• Key Points NSF SBIR Phase I Proposals Must Cover
  • Key Points NSF SBIR Phase II Proposals Must Cover
  • Best Practices in Developing NSF SBIR Phase I and Phase II Proposals
  • Idea Structure for a NSF SBIR Phase I and Phase II Proposal
  • Sample Template for NSF SBIR Phase I and Phase II Proposals

Choose your preferred format: CD-Rom, MP4 or PDF Transcript. All formats include the presentation handouts.

Meet Your Presenter:

Anthony J. Rhem, PhD, serves as President/Principle Consultant of A.J. Rhem & Associates, Inc a privately held Information Systems Integration and Training firm located in Chicago, Illinois. Anthony is an Information Systems professional with thirty (30) years of experience. Dr. Rhem has been involved with the National Science Foundation (NSF) Small Business Innovative Research (SBIR) Phase I and Phase II grant funding process as a review panelist since 2004. As a Principle Investigator (researcher) Dr. Rhem has been awarded a Small Business Innovative Research (SBIR) phase I grant and has participated in several research projects playing an integral role in successfully commercializing software methodologies, and software products.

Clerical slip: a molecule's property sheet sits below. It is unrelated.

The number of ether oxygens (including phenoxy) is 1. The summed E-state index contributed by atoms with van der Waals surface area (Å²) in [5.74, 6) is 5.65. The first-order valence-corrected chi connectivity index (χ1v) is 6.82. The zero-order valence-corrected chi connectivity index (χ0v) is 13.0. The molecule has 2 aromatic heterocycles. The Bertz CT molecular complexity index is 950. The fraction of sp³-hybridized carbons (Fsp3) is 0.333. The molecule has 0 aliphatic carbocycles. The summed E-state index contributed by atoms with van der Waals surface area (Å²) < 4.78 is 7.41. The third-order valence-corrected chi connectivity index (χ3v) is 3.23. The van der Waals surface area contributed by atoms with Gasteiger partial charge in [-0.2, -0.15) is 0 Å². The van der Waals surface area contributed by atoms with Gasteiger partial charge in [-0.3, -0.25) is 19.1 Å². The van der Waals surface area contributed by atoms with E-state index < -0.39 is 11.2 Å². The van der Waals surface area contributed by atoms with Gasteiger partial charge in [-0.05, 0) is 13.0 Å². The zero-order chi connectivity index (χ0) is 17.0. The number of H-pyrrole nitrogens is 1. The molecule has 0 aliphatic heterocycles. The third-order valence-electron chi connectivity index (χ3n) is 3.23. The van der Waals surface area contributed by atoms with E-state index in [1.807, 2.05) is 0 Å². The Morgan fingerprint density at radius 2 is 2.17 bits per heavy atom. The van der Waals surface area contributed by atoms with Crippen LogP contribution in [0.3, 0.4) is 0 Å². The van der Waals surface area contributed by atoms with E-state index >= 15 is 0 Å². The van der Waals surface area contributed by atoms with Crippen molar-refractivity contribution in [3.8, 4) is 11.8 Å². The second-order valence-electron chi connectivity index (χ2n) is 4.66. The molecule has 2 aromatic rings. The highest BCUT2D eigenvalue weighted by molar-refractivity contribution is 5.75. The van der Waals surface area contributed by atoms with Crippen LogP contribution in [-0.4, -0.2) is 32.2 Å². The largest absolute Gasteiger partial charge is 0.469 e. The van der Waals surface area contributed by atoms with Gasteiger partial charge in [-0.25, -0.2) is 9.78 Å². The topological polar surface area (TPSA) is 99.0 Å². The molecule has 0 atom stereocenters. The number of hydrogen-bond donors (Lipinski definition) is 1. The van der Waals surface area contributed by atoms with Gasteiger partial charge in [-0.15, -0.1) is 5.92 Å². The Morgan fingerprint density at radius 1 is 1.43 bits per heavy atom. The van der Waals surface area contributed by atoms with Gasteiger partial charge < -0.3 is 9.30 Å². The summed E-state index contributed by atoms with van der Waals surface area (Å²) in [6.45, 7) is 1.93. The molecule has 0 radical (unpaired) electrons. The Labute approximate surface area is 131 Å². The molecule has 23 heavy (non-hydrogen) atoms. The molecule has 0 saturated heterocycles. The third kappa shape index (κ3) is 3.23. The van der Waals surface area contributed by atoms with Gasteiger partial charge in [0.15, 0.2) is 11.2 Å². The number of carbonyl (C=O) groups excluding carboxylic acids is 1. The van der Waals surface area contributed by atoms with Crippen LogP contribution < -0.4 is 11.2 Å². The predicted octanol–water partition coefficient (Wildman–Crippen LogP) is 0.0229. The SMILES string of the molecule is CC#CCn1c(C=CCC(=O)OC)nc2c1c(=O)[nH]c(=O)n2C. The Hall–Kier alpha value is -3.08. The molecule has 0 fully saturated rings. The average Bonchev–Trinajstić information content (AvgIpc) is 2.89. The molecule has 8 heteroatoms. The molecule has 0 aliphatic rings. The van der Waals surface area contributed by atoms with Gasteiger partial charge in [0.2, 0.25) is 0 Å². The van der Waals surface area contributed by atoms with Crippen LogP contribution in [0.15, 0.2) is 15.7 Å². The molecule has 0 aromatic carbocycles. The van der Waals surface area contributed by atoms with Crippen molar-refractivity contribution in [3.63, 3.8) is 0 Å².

11-pg. Executive Report:
Are SBIR and STTR Grants Right for You?

Before you begin your proposal, you must first evaluate in-depth whether the Small Business Innovation Research (SBIR) and Small Business Technology Transfer (STTR) program grants are right for you. In fact, SBIR and STTR grants are tailored to specific projects with an eye toward commercialization.